The segment in which Intel Pentium Gold CPUs shine compared to the rest is desktops.
Compared to the rest of the series mentioned here, i.e., Atom, Celeron, and Pentium Silver, the Pentium Gold series has the best-performing desktop CPUs.
|Intel Pentium Gold 6405U (2c/4t) | 2.4 GHz||2359||Laptop/ Mobile||Flagship and Popular laptop based Intel Pentium CPU – weaker than Intel Celeron N5100 and Pentium Silver CPUs||12.5W|
|Intel Pentium G6400 (2c/4t) | 4.0 GHz||4155||Desktop||Popular; desktop-based Pentium CPU.||58W|
|Intel Pentium G6600 (2c/4t) | 4.2 GHz||4396||Desktop||Flagship; desktop-based Pentium CPU.||58W|
The table above shows that the Intel Pentium Gold CPUs perform excellently for the desktop segment.
The laptop-based Intel Pentium Gold 6405U is inferior to the Pentium Silver CPUs and some mobile-grade Celeron CPUs.
Therefore, Intel Pentium Gold processors are recommended for an entry-level desktop built for productivity.
What is an Intel Pentium CPU Suitable for?
Intel Pentium CPUs are great for
- Light multitasking (having multiple browser windows open, for instance).
- Light productivity (i.e., for casual editing)
- Light gaming (i.e., playing games like League of Legends, Minecraft, and even Fortnite).
The following video shows Fortnite being played on Intel Pentium Gold G6400:
Also Read: Is Intel Pentium Good for Gaming?
Intel Atom vs. Intel Celeron vs. Intel Pentium Benchmarks
The following shows the overall Passmark score of the various processors mentioned here. I have also added a 10th Intel Core i3 CPU in the mix for reference.
- Results are taken from CPUbenchmark.net
Celeron vs. Pentium Performance/Dollar Value Consideration
The overall performance/dollar value of the Intel Celeron and Pentium is quite consistent, meaning a higher dollar would give you a fair and direct increase in performance.
For instance, take the popular current-gen Desktop-Based Celeron CPU, such as the Intel Celeron G5905. It has an MSRP of $42.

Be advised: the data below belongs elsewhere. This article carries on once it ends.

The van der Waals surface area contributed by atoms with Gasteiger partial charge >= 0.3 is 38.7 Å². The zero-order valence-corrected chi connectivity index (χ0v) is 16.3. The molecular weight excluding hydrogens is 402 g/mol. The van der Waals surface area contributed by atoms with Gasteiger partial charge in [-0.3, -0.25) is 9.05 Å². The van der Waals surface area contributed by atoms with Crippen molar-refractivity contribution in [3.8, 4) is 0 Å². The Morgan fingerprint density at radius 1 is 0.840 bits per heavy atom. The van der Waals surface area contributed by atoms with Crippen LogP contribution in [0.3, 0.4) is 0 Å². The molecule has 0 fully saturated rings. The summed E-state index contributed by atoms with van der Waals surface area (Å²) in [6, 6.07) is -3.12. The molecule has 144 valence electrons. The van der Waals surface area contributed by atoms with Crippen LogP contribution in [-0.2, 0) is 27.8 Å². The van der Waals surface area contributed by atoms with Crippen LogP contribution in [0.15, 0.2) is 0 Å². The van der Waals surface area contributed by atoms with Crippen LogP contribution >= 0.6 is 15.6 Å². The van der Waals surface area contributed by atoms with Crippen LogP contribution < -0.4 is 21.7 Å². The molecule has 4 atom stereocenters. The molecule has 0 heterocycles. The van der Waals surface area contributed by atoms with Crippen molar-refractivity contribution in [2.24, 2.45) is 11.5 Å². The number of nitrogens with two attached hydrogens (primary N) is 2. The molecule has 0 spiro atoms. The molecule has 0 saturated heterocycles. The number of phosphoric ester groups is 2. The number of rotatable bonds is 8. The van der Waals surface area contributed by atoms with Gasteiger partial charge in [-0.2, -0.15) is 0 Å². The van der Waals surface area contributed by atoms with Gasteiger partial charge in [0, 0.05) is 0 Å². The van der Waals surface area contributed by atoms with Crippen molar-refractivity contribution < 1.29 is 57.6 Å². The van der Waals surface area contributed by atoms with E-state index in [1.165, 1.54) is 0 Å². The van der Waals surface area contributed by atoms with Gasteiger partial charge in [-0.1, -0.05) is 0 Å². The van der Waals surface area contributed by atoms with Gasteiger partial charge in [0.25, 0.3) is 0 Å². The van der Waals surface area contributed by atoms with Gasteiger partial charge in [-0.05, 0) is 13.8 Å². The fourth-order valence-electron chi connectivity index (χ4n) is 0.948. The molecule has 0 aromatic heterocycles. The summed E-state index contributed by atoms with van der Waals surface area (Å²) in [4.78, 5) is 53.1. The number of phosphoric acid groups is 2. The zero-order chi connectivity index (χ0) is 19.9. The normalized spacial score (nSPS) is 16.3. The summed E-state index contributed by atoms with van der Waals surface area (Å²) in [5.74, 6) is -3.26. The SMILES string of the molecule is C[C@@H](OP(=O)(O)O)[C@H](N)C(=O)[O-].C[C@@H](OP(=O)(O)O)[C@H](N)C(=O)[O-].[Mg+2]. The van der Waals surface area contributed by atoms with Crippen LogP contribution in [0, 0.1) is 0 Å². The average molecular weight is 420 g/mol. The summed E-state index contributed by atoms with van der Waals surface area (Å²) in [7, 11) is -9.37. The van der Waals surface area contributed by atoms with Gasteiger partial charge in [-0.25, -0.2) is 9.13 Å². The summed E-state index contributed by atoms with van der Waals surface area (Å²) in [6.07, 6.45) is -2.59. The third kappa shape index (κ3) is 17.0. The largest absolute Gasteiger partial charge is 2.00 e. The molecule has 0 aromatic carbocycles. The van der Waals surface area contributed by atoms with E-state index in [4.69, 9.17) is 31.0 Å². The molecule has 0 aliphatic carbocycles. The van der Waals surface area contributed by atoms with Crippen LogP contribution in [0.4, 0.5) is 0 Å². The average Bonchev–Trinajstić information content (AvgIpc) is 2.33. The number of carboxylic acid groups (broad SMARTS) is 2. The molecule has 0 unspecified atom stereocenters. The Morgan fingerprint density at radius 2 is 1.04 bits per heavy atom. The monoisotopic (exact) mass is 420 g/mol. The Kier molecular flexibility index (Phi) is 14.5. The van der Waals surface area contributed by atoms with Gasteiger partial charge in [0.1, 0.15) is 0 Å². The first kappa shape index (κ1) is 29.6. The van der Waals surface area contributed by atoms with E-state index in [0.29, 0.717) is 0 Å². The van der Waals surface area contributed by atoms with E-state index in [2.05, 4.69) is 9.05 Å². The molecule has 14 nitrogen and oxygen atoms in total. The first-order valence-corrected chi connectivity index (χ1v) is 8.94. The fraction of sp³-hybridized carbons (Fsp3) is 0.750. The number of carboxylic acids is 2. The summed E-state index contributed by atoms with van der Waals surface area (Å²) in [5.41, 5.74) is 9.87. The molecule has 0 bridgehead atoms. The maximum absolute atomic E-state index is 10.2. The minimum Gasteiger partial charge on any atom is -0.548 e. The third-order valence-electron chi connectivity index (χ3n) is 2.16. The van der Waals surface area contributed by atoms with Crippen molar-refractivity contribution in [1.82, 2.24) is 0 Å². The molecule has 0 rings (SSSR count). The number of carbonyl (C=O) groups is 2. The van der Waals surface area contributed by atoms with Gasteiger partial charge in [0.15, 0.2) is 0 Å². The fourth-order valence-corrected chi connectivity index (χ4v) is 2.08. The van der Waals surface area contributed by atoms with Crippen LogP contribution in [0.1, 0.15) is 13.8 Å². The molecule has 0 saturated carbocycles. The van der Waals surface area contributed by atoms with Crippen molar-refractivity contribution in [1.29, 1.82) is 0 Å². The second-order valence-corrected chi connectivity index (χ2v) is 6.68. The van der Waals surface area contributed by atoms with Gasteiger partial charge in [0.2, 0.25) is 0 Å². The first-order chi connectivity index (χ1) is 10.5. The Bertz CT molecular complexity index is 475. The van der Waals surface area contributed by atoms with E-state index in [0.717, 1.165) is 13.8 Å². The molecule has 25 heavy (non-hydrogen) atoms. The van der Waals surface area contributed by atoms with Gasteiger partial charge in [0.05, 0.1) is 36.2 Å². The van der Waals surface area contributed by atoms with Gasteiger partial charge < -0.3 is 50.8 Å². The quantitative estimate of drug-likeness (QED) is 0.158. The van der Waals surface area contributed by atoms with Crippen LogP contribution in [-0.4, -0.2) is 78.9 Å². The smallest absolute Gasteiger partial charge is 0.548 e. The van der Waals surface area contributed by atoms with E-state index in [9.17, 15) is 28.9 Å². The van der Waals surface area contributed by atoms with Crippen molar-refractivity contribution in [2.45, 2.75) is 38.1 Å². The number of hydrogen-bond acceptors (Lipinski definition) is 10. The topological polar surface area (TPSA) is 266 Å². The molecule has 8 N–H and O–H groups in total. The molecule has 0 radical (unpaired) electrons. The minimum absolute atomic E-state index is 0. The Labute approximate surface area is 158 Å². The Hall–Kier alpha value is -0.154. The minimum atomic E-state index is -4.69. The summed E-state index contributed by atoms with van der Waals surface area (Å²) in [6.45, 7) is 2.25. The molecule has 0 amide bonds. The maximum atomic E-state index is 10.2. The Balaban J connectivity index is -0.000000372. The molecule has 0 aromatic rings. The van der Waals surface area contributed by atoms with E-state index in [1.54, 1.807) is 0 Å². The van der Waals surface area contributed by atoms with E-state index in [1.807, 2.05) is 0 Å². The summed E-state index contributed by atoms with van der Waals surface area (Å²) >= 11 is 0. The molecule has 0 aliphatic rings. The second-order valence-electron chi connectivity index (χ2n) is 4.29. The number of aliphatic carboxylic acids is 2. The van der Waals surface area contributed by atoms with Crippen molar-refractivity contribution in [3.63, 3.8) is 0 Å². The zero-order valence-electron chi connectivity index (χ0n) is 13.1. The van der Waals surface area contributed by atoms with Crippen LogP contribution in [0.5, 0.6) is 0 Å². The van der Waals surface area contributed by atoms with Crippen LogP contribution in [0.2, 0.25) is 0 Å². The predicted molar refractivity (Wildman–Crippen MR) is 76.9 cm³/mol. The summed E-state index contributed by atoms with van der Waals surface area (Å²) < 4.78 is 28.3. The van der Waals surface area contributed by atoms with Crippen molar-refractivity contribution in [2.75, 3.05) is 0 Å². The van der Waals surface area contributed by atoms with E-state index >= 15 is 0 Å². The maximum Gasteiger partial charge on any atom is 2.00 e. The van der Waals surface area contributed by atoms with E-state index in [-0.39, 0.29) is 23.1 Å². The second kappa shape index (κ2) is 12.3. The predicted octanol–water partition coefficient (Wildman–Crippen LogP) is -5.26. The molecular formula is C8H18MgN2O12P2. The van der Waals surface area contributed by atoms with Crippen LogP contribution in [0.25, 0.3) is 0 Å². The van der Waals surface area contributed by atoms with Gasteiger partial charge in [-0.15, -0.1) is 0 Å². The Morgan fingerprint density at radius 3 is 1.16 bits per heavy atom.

A popular current-gen Intel Pentium G6400 CPU has an MSRP of $64 – about a 65% increase in price compared to the Celeron.
Regarding the performance scores, Intel Celeron G5905 scores 2846 on Passmark, whereas the Intel Pentium G6400 scores 4155 – about a 68% higher score compared to the Celeron.
Of course, Passmark isn’t the only benchmark you should rely on, you should also consider Cinebench R15 and R20 benchmarks for comparison, but overall, the performance/dollar ratio of Celeron and Pentium CPUs is relatively consistent.
Ultimately, the differences between Intel Atom vs. Intel Celeron vs. Intel Pentium are subtle but significant if you have a tight budget.
Essentially, the Celeron and the Pentium processors intend to target different market segments.
The Celeron is more focused on very basic computing. In fact, it does not get any more basic than a Celeron CPU.
The Pentium CPUs, however, are essentially stripped versions of the Core i3. If there ever were an Intel Core i1, the Intel Pentium (Gold) would essentially be replaced with it.
Pentium CPUs offer better performance and are great for tasks beyond basic computing, such as light gaming, casual editing, etc.
As far as the Atom processors are concerned, do not worry too much about them. They are obsolete and, therefore, should be of little significance to you.
Frequently Asked Questions
1. How do the clock speeds of these CPUs compare?
Intel Atom CPUs typically have lower clock speeds compared to Intel Celeron and Pentium CPUs. They are designed for low-power devices and basic computing tasks and offer longer battery life.
2. Can these CPUs be overclocked for improved performance?
It is generally not recommended to overclock Intel Atom, Celeron, or Pentium CPUs as they are not designed for high performance applications and may overheat or become unstable.
3. How do the power consumption and heat output of these CPUs compare?
Intel Atom CPUs generally have the lowest power consumption and heat output of the three CPUs, followed by Intel Celeron and Pentium CPUs. This makes Atom CPUs ideal for use in low-power devices and in situations where low heat output is important.
4. Which CPUs are suitable for use in small form factor PCs?
Intel Celeron and Pentium CPUs are often recommended for use in small form factor PCs as they offer a good balance between price, performance, and power consumption.
These CPUs can provide enough performance for basic computing tasks without consuming too much power or generating too much heat.